“I am the voice of God!” he barked with uncharacteristically unrestrained fury. However, he soon relented, and turned his back on the group.
“I look forward to hosting you for dinner tonight, deacon!” Jessamine yelled out with a sardonic, forced amicability. “We’re having lamb! You’re going to a need a place to sleep won’t you? Or do men of the Constitution not need to sleep?”
The deacon stormed off into the night, leaving the Methuselahs rattled and the crowd of people confused and curious.
The deacon was staying in a tiny hostel at the edge of town, near the parish. His own room was scantily furnished with a tiny tea table, a small cot, and a sink. A man of his rank would have been entitled to much more, at a better quality, but he had ardently requested that he receive no special treatment with regards to the the town amenities. Just as he was preparing to sleep, the groundskeeper came to knock on his door.
“Deacon Paine!” the groundskeeper called out from the hallway.
The deacon went to open the door, and addressed the groundskeeper, a stout, bearded man with a dark, ruddy complexion and a metal right arm. The deacon asked, “Good evening, am I wanted?”
“Indeed you are, good deacon. Aristocrat Jessamine has requested your presence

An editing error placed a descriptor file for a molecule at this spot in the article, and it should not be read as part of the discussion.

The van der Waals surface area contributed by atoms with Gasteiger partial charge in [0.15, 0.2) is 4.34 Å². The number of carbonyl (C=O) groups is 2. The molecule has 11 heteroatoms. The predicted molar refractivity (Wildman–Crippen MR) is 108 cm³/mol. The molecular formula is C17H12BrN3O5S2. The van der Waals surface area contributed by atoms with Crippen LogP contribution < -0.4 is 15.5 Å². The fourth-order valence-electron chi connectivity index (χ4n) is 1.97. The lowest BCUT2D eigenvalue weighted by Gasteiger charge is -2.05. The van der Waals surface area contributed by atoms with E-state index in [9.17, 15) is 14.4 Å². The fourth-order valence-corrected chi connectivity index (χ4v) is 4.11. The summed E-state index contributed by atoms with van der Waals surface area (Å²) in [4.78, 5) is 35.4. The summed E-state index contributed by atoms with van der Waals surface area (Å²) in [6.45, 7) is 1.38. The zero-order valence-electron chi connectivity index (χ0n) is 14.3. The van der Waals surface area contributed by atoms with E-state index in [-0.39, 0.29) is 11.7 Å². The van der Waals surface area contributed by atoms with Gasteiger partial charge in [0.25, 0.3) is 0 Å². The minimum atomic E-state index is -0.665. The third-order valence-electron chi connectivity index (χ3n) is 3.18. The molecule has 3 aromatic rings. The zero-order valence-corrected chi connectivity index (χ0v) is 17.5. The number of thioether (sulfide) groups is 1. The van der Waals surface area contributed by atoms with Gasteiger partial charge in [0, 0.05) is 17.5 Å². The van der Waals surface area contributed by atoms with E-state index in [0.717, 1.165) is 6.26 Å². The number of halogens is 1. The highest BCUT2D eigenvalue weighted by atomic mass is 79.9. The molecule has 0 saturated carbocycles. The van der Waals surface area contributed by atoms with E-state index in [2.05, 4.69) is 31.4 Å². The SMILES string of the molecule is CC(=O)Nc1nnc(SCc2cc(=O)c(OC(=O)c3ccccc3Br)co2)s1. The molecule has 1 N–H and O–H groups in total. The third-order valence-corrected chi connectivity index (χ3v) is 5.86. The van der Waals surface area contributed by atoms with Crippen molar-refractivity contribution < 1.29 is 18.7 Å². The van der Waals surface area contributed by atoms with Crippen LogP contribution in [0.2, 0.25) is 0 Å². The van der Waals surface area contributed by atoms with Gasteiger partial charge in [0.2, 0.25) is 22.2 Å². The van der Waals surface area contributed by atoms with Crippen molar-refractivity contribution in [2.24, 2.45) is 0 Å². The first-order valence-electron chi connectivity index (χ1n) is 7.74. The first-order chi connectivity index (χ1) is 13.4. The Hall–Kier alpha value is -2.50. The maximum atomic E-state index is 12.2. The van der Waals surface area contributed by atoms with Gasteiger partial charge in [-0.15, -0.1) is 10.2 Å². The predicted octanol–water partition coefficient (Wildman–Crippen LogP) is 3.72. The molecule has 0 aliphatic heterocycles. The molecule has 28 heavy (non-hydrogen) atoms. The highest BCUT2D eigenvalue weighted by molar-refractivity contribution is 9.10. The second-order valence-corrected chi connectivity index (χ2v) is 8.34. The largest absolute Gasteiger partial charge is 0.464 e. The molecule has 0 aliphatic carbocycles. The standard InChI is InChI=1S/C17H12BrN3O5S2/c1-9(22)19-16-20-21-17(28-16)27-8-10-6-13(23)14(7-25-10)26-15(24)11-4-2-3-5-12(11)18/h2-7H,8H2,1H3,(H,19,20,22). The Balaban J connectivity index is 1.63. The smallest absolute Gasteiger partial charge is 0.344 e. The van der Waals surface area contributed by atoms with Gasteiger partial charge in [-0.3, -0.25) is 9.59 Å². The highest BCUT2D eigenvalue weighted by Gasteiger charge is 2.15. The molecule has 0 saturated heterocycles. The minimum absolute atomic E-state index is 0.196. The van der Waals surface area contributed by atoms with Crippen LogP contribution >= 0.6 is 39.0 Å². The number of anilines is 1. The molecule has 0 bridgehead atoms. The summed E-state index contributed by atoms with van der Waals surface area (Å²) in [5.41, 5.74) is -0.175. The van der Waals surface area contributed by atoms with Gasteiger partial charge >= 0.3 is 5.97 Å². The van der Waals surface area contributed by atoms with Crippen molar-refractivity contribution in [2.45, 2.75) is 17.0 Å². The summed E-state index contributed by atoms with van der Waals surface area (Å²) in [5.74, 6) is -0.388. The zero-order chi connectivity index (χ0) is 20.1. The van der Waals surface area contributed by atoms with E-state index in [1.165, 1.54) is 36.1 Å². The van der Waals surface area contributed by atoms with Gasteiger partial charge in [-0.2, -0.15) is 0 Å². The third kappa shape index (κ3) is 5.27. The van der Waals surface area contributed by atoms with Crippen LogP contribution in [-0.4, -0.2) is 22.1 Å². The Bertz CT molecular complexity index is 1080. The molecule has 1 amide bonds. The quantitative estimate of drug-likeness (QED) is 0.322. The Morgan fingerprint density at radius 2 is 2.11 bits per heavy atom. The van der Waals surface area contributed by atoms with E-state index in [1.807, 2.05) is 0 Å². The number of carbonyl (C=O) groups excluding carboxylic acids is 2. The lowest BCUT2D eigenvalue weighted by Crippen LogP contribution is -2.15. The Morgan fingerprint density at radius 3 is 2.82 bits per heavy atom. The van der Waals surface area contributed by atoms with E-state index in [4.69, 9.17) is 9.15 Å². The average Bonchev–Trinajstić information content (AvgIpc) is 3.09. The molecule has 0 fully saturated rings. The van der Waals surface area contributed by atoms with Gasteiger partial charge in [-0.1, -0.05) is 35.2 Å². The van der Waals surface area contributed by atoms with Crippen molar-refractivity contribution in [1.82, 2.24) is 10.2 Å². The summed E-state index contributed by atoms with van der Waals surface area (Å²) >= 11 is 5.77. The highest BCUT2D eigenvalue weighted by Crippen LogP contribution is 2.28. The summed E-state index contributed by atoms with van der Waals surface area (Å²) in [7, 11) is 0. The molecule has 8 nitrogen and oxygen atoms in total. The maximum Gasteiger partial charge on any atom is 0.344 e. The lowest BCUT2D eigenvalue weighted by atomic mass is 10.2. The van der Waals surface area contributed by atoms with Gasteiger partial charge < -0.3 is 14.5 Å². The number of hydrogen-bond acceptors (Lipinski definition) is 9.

at dinner at her chateau not half a mile from town,” the groundkeeper replied, choking out the last few words with an exhaustion that indicated he had been attempting to keep every word and syllable in his memory since the time of his being ordered to deliver the message until the time of the message’s deliverance.
“Tell her I am tired,” the deacon replied dryly, rubbing his eyes together in a conspicuous display of fatigue. “Tell her that I wish to be alone so that I may pray.”
“Sir,” the groundskeeper muttered irresolutely, “I cannot do so.” He uttered this last phrase with a barely stifled quiver in his voice, a shudder in his jowls. His eyes were fixed firmly on the ground.
The deacon cocked his head, and asked, “Cannot do so? Or will not do so.”
Suddenly, the groundskeeper turned his head away from the ground and looked at the deacon directly; the deacon saw a flash of fear in the groundskeeper’s eyes, and he understood all.
“Very well,” the deacon said, smiling that pure smile once again, disarming the rattled groundskeeper. “I will go to the chateau. All I ask is that you keep the remainder of my payment for the tentative duration of my stay here at this inn that I will no longer be honoring. And please, if at all possible, might I be able to purchase a cane from you? I intend to walk to the chateau tonight, but you see, I’ve been walking all day already through the hinterlands and I don’t think I’ll be able to complete the journey without a walking stick of some sort.”
Jubilant, the groundskeeper bubbled out, “Of course good deacon! Of course! Whatever you wish, you may have the cane free of charge!” And before the deacon had a chance to protest the groundskeeper’s generosity, the groundskeeper was gone. In just a few minutes, the deacon heard footsteps on stairs and the clanking of a metal arm; the groundskeeper appeared once more, now with a delicately whittled, wooden cane with a curved handle: a humble design that no doubt would satisfy the deacon’s humble tastes.
The deacon accepted the cane gracefully, put on his clerical robes, and left the inn with haste.